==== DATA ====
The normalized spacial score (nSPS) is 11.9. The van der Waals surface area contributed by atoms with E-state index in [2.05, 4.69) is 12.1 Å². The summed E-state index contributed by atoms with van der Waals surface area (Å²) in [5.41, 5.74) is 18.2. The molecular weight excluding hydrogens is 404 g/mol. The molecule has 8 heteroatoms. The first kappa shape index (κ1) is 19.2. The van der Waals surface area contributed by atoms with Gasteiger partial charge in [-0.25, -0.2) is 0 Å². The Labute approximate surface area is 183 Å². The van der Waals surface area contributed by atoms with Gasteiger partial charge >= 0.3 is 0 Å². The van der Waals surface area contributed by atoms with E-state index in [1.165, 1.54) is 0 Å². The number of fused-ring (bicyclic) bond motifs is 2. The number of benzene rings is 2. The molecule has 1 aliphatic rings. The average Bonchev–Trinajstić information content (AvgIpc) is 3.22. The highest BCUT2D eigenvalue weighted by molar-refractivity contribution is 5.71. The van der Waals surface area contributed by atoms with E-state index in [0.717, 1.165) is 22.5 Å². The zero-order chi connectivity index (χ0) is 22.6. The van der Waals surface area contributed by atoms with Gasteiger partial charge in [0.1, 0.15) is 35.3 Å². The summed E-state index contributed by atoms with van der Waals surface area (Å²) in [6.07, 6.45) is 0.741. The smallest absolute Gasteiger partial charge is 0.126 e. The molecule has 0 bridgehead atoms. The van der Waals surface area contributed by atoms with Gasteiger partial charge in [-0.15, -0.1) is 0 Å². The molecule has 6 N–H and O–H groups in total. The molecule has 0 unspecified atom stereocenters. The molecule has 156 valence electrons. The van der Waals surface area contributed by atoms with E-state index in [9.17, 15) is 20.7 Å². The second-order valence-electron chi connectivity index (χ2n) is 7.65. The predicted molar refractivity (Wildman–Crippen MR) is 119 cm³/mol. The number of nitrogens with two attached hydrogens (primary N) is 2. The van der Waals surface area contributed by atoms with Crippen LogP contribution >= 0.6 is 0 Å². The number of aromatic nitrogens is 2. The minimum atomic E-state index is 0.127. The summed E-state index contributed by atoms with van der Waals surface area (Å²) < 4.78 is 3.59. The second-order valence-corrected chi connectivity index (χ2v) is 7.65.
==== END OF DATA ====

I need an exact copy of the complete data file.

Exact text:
The normalized spacial score (nSPS) is 11.9. The van der Waals surface area contributed by atoms with E-state index in [2.05, 4.69) is 12.1 Å². The summed E-state index contributed by atoms with van der Waals surface area (Å²) in [5.41, 5.74) is 18.2. The molecular weight excluding hydrogens is 404 g/mol. The molecule has 8 heteroatoms. The first kappa shape index (κ1) is 19.2. The van der Waals surface area contributed by atoms with Gasteiger partial charge in [-0.25, -0.2) is 0 Å². The Labute approximate surface area is 183 Å². The van der Waals surface area contributed by atoms with Gasteiger partial charge >= 0.3 is 0 Å². The van der Waals surface area contributed by atoms with E-state index in [1.165, 1.54) is 0 Å². The number of fused-ring (bicyclic) bond motifs is 2. The number of benzene rings is 2. The molecule has 1 aliphatic rings. The average Bonchev–Trinajstić information content (AvgIpc) is 3.22. The highest BCUT2D eigenvalue weighted by molar-refractivity contribution is 5.71. The van der Waals surface area contributed by atoms with E-state index in [0.717, 1.165) is 22.5 Å². The zero-order chi connectivity index (χ0) is 22.6. The van der Waals surface area contributed by atoms with Gasteiger partial charge in [0.1, 0.15) is 35.3 Å². The summed E-state index contributed by atoms with van der Waals surface area (Å²) in [6.07, 6.45) is 0.741. The smallest absolute Gasteiger partial charge is 0.126 e. The molecule has 0 bridgehead atoms. The van der Waals surface area contributed by atoms with Gasteiger partial charge in [-0.15, -0.1) is 0 Å². The molecule has 6 N–H and O–H groups in total. The molecule has 0 unspecified atom stereocenters. The molecule has 156 valence electrons. The van der Waals surface area contributed by atoms with E-state index in [9.17, 15) is 20.7 Å². The second-order valence-electron chi connectivity index (χ2n) is 7.65. The predicted molar refractivity (Wildman–Crippen MR) is 119 cm³/mol. The number of nitrogens with two attached hydrogens (primary N) is 2. The van der Waals surface area contributed by atoms with Crippen LogP contribution >= 0.6 is 0 Å². The number of aromatic nitrogens is 2. The minimum atomic E-state index is 0.127. The summed E-state index contributed by atoms with van der Waals surface area (Å²) < 4.78 is 3.59. The second-order valence-corrected chi connectivity index (χ2v) is 7.65.